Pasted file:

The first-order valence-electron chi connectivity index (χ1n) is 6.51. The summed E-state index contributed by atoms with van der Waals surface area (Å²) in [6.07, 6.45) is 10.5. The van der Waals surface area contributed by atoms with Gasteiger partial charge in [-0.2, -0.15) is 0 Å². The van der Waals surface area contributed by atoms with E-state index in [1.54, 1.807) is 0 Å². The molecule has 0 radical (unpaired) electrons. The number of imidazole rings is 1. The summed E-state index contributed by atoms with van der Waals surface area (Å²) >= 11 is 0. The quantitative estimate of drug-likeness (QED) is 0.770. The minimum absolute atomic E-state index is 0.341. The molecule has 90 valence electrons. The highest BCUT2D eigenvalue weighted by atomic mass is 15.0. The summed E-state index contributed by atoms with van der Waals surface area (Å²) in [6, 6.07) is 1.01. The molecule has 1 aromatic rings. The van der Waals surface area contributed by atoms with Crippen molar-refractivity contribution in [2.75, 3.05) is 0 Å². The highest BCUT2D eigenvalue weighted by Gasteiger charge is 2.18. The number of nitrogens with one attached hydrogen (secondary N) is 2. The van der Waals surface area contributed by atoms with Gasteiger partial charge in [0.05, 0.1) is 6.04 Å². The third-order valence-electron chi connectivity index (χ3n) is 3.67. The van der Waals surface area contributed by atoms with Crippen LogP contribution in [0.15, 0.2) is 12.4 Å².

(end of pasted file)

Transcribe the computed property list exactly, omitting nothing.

The first-order valence-electron chi connectivity index (χ1n) is 6.51. The summed E-state index contributed by atoms with van der Waals surface area (Å²) in [6.07, 6.45) is 10.5. The van der Waals surface area contributed by atoms with Gasteiger partial charge in [-0.2, -0.15) is 0 Å². The van der Waals surface area contributed by atoms with E-state index in [1.54, 1.807) is 0 Å². The molecule has 0 radical (unpaired) electrons. The number of imidazole rings is 1. The summed E-state index contributed by atoms with van der Waals surface area (Å²) >= 11 is 0. The quantitative estimate of drug-likeness (QED) is 0.770. The minimum absolute atomic E-state index is 0.341. The molecule has 90 valence electrons. The highest BCUT2D eigenvalue weighted by atomic mass is 15.0. The summed E-state index contributed by atoms with van der Waals surface area (Å²) in [6, 6.07) is 1.01. The molecule has 1 aromatic rings. The van der Waals surface area contributed by atoms with Crippen molar-refractivity contribution in [2.75, 3.05) is 0 Å². The highest BCUT2D eigenvalue weighted by Gasteiger charge is 2.18. The number of nitrogens with one attached hydrogen (secondary N) is 2. The van der Waals surface area contributed by atoms with Gasteiger partial charge in [0.05, 0.1) is 6.04 Å². The third-order valence-electron chi connectivity index (χ3n) is 3.67. The van der Waals surface area contributed by atoms with Crippen LogP contribution in [0.15, 0.2) is 12.4 Å².